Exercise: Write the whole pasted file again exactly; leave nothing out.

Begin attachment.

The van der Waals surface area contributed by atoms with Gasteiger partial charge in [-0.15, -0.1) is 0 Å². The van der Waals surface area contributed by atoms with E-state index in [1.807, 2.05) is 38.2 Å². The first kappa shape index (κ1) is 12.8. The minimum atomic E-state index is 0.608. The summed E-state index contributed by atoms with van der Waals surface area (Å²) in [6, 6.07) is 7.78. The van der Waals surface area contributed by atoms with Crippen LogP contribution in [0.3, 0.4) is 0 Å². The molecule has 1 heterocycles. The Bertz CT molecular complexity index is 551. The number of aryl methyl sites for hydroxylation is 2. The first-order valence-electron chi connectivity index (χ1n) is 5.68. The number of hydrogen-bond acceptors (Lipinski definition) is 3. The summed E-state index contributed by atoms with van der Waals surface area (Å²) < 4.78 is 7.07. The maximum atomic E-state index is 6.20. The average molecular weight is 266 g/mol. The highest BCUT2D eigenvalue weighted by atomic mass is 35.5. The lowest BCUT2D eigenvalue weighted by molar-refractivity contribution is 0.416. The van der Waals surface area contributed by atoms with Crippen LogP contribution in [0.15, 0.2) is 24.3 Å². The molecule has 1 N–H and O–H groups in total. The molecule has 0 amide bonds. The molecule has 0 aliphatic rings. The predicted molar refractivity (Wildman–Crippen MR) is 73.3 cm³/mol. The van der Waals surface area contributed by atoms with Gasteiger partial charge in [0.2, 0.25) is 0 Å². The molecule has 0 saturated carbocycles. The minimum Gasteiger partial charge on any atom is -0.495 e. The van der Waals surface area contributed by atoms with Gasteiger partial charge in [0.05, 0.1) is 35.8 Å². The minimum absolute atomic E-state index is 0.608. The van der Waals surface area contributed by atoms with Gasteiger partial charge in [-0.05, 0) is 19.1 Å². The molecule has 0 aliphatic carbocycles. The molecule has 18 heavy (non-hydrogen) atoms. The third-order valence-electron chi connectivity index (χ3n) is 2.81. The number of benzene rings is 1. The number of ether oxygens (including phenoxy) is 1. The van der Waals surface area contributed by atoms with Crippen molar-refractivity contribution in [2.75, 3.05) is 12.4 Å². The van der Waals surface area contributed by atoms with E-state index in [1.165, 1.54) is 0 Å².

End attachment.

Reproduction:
The van der Waals surface area contributed by atoms with Gasteiger partial charge in [-0.15, -0.1) is 0 Å². The van der Waals surface area contributed by atoms with E-state index in [1.807, 2.05) is 38.2 Å². The first kappa shape index (κ1) is 12.8. The minimum atomic E-state index is 0.608. The summed E-state index contributed by atoms with van der Waals surface area (Å²) in [6, 6.07) is 7.78. The van der Waals surface area contributed by atoms with Crippen LogP contribution in [0.3, 0.4) is 0 Å². The molecule has 1 heterocycles. The Bertz CT molecular complexity index is 551. The number of aryl methyl sites for hydroxylation is 2. The first-order valence-electron chi connectivity index (χ1n) is 5.68. The number of hydrogen-bond acceptors (Lipinski definition) is 3. The summed E-state index contributed by atoms with van der Waals surface area (Å²) < 4.78 is 7.07. The maximum atomic E-state index is 6.20. The average molecular weight is 266 g/mol. The highest BCUT2D eigenvalue weighted by atomic mass is 35.5. The lowest BCUT2D eigenvalue weighted by molar-refractivity contribution is 0.416. The van der Waals surface area contributed by atoms with Crippen LogP contribution in [0.15, 0.2) is 24.3 Å². The molecule has 1 N–H and O–H groups in total. The molecule has 0 amide bonds. The molecule has 0 aliphatic rings. The predicted molar refractivity (Wildman–Crippen MR) is 73.3 cm³/mol. The van der Waals surface area contributed by atoms with Gasteiger partial charge in [0.2, 0.25) is 0 Å². The molecule has 0 saturated carbocycles. The minimum Gasteiger partial charge on any atom is -0.495 e. The van der Waals surface area contributed by atoms with Gasteiger partial charge in [0.05, 0.1) is 35.8 Å². The minimum absolute atomic E-state index is 0.608. The van der Waals surface area contributed by atoms with Gasteiger partial charge in [-0.05, 0) is 19.1 Å². The molecule has 0 aliphatic carbocycles. The molecule has 18 heavy (non-hydrogen) atoms. The third-order valence-electron chi connectivity index (χ3n) is 2.81. The number of benzene rings is 1. The number of ether oxygens (including phenoxy) is 1. The van der Waals surface area contributed by atoms with Crippen molar-refractivity contribution in [2.75, 3.05) is 12.4 Å². The van der Waals surface area contributed by atoms with E-state index in [1.165, 1.54) is 0 Å².